Aeolian Islands – Vulcano, Panarea, and Stromboli – Italy

This post was written by jd on June 14, 2010
Posted Under: Travel

One of the days we took a beautiful cruise to Panarea and Stromboli, with the purpose “to see Stromboli at night.” Stromboli is an active volcano for the last two millennia, spewing sparks and red hot rocks into the air. In the daylight, you can only see puffs of steam but at night it is fantastic, about every 10-15 minutes there is an explosion as you can see several in the video.


First we stopped at Lipari the biggest island, and the administrative head of the whole group of about 7 livable islands, and some rocky crags, as you will see.  That was just to take on passengers, so we only got shots from the Boat. Lipari is a white island, rich in pumice. The Aeolian Islands’ culture extends back 6000 years and there is evidence of trade with virtually every Mediterranean culture from the Etruscans to the Greeks

Then we were off to Panarea, where we were able to get off for an hour, and have some gelato! Panarea is the smallest island and the most exclusive (according to the tour book), it is known for its coves (you will see a neat one), rocky islets, clear water for diving, and nightlife.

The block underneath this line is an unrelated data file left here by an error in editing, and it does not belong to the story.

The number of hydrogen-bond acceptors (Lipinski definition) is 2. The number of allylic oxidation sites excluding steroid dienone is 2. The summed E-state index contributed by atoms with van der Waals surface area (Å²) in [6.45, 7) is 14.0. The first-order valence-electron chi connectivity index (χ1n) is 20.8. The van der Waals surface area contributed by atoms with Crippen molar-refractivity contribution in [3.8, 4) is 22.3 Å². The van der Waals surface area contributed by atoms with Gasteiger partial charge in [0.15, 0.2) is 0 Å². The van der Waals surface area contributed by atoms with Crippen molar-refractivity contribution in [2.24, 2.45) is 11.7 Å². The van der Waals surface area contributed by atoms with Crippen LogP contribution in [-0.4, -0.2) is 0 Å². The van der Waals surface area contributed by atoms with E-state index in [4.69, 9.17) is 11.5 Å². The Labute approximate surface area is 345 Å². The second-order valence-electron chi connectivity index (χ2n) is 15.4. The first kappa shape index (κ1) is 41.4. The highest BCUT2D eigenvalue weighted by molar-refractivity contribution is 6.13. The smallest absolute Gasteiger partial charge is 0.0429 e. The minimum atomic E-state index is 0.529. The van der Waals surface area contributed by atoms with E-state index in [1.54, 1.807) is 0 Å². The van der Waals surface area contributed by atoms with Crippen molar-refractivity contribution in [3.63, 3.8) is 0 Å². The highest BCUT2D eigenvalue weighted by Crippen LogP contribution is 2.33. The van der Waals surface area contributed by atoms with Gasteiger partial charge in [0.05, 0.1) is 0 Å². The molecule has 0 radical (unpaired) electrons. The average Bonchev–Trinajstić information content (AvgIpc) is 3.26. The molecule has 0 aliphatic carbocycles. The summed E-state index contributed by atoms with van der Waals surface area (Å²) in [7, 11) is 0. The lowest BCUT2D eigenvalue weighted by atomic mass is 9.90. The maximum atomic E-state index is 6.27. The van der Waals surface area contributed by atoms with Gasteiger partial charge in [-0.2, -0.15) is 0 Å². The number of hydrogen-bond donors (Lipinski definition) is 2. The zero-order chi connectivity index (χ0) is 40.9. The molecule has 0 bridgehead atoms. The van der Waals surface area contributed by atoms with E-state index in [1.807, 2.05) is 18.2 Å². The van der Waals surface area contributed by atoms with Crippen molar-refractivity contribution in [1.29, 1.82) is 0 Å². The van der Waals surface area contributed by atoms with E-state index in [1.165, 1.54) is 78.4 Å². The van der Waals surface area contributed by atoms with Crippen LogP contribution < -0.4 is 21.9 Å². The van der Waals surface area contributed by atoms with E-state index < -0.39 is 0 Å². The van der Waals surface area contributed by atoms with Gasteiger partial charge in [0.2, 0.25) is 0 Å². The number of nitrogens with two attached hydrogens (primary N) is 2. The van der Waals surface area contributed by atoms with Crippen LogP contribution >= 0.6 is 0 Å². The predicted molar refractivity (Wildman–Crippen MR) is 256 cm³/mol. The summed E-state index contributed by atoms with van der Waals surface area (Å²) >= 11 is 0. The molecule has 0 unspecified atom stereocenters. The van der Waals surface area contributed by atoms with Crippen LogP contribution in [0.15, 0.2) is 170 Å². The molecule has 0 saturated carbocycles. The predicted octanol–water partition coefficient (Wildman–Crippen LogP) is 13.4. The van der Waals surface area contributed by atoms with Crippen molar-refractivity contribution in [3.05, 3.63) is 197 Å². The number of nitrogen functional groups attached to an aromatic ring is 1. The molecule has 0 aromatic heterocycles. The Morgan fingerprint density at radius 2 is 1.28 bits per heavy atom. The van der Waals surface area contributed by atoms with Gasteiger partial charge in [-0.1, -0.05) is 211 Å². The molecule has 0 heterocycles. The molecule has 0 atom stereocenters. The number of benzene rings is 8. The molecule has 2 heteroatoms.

After that stop we went to Stromboli, had several hours wandering the island and having a nice dinner at reasonable rates. We also saw a (clearly) state sponsored film about the lava flow and emergency services protections in place on the islands. Ha! With the volcano erupting every 15 minutes and recent lava flow in 2001 that covered some houses, they can use all the protection they can get, but we can’t say it made us feel any safer!  Then out trip at night, around the back for the show, and back to Vulcano.

A bit about Vulcano, it is technically a “spent Volcano” but it still has a constant sulphur emissions seeping out of the ground all over… and I mean all over, sometimes in the ocean, causing little warm pockets of water, sometimes just out of the side of the mountain and a lot from the crater itself, as well as the famous fanghi mud baths (too stinky for Judy). It turns the rocks yellow and red, and on one side there is a beautiful black sands beach we walked. As you drive around you frequently smell the rotten eggs result of the emissions, thankfully not where we stayed though!

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